News & insights
MENA: Trademarks Cheat Sheet
January 4, 2018
With the Middle East and North Africa becoming an exceedingly profitable market for companies when considering an international expansion, it is certainly time to take a step back and consider your trademark portfolio and your filing strategy in the region. The below cheat sheet sums up the most important and relevant questions on filing a trademark in the MENA region.
Is it mandatory to register a trademark in the Middle East and North Africa?
In general, most jurisdictions in the region are first-to-file countries. Therefore, trademark owners with plans to eventually expand into the MENA should consider filing trademark applications before a third party exploits the brand’s fame that has been established in the home country and files the same trademark abroad.
Is the use of a trademark a registration requirement?
It is possible to register a trademark in the MENA without actually using it. Therefore, it will not be necessary to provide any detailed information in trademark applications regarding the existing use of the trademark. However, trademark rights should be maintained through actual use. Trademark registrations in most jurisdictions may be vulnerable to cancellation in the event of non-use, usually within a period of either three or five years.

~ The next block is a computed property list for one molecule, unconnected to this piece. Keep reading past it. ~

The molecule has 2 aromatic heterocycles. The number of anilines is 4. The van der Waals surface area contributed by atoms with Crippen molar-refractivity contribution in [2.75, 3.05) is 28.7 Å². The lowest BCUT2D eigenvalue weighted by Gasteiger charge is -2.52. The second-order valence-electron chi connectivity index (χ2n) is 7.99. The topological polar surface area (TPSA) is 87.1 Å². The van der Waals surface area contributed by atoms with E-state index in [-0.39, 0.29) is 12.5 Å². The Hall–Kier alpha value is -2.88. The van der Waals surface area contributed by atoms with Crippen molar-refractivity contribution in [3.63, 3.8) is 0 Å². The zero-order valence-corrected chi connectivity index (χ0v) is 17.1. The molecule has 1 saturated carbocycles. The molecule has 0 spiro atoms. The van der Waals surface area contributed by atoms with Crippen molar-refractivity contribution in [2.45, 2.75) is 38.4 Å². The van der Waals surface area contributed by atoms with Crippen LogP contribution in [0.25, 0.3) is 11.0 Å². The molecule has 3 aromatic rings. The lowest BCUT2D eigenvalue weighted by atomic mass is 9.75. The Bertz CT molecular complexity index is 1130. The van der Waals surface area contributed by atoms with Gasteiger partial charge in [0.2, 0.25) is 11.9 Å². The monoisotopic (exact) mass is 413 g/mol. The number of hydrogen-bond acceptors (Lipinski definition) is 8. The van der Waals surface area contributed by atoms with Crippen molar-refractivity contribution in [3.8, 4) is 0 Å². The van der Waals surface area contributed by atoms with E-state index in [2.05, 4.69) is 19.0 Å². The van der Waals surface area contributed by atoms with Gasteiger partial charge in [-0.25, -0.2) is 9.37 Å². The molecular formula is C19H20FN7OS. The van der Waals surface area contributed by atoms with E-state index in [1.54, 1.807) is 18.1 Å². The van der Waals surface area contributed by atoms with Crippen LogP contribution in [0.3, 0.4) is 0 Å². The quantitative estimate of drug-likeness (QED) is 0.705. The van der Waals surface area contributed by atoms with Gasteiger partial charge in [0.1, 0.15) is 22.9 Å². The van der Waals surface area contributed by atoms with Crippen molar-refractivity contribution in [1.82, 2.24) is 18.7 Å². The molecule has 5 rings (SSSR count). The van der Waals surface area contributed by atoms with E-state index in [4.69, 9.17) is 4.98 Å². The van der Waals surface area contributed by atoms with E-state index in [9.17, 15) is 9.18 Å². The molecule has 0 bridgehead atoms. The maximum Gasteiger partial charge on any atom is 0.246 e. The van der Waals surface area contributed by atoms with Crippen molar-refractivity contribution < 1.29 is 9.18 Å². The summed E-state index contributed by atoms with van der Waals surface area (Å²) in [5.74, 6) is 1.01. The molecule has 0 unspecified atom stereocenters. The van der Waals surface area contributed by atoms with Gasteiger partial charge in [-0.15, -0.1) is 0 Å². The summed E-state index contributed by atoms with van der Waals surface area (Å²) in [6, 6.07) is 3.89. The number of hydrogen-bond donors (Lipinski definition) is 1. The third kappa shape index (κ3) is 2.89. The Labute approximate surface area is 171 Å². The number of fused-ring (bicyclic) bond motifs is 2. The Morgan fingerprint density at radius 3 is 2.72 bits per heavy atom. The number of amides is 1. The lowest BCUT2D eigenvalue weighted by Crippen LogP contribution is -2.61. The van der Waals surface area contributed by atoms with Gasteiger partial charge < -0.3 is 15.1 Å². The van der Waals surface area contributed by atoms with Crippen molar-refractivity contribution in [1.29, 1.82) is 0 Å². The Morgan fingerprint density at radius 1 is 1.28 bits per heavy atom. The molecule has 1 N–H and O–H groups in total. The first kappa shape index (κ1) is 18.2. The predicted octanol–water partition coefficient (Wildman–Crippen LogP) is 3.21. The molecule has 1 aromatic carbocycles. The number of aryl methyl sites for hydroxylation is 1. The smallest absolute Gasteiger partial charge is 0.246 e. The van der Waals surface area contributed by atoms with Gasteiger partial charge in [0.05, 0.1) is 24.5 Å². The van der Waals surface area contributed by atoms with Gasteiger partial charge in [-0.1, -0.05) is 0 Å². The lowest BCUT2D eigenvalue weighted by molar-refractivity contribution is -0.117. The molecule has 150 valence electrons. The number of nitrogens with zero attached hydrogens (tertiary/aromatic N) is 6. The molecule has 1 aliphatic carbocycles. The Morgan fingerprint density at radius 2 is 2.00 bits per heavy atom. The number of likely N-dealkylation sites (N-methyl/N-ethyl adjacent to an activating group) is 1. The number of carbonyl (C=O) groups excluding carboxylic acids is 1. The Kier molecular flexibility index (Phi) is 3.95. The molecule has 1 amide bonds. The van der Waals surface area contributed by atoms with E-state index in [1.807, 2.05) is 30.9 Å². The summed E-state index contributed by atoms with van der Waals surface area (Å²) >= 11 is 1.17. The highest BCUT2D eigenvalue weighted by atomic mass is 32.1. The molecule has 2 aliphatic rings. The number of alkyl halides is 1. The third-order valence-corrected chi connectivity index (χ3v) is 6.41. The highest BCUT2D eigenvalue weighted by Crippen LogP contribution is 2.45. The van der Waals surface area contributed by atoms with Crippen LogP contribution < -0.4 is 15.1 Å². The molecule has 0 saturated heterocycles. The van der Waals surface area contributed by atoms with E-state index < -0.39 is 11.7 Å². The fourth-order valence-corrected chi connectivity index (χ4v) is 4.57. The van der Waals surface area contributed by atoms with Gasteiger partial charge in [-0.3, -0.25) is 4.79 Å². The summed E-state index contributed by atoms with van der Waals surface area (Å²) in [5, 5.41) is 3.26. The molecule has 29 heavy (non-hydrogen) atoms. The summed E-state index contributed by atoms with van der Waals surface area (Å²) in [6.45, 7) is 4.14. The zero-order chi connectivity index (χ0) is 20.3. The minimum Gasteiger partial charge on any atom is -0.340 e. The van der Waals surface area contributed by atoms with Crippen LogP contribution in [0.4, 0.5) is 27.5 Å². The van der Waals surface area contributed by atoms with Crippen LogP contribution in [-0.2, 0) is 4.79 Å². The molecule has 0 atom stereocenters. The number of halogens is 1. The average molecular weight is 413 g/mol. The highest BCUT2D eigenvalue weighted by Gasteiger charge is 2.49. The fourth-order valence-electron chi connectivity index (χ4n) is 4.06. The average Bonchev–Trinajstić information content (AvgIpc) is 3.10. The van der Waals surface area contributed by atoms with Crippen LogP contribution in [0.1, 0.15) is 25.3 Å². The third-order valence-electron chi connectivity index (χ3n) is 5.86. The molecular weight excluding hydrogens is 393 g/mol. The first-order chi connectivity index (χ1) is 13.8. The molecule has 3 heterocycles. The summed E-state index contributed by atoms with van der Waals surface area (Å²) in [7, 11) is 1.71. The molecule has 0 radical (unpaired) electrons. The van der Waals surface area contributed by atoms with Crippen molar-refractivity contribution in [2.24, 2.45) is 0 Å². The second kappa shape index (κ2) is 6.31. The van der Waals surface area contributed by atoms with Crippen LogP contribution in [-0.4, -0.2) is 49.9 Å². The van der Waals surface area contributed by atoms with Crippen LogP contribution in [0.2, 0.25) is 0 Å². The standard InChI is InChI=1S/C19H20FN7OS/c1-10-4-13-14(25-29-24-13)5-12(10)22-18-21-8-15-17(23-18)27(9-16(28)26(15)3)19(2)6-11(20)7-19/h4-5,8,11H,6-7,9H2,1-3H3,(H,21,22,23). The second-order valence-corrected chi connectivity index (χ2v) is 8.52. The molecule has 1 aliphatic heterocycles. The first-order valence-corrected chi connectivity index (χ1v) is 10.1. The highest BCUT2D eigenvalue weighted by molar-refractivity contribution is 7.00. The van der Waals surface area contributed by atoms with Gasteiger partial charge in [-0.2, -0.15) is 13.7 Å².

How are trademark applications classified?
It is necessary to file applications in the MENA in respect of certain goods or services. All jurisdictions have adopted the Nice Classification, with some having their own requirements as to what type of specification of goods or services will be permitted. For example, in Iran, Kuwait, Libya, Qatar, Saudi Arabia, Sudan, United Arab Emirates, and Yemen, class 33 and alcoholic goods in class 32 cannot be registered. Furthermore, pork meat in class 29 cannot be registered in Kuwait and Saudi Arabia.
Additionally, in some countries, the applicant can file an application claiming the whole class without specifying the particular goods/services. Trademark Offices in these countries do not object to the use of any of the class headings as being too indefinite or non-specific—such is the case in Egypt and the UAE, for example. Even more so, in Saudi Arabia a claim other than a class heading or an item from a class heading will not be accepted. In other countries, such as Jordan and Sudan, the applicant must specify the goods/services in the class, otherwise the application will not be accepted. In other words, the actual language used in the specification of the goods/services in the registration will define the parameters of the scope of protection of a trademark registration.
What are the rules for using the ™ or ® symbol?
Marking is not compulsory in the countries of the MENA region. However, using any of those symbols on a trademark is always advisable because it will give notice to the public about the owners’ rights.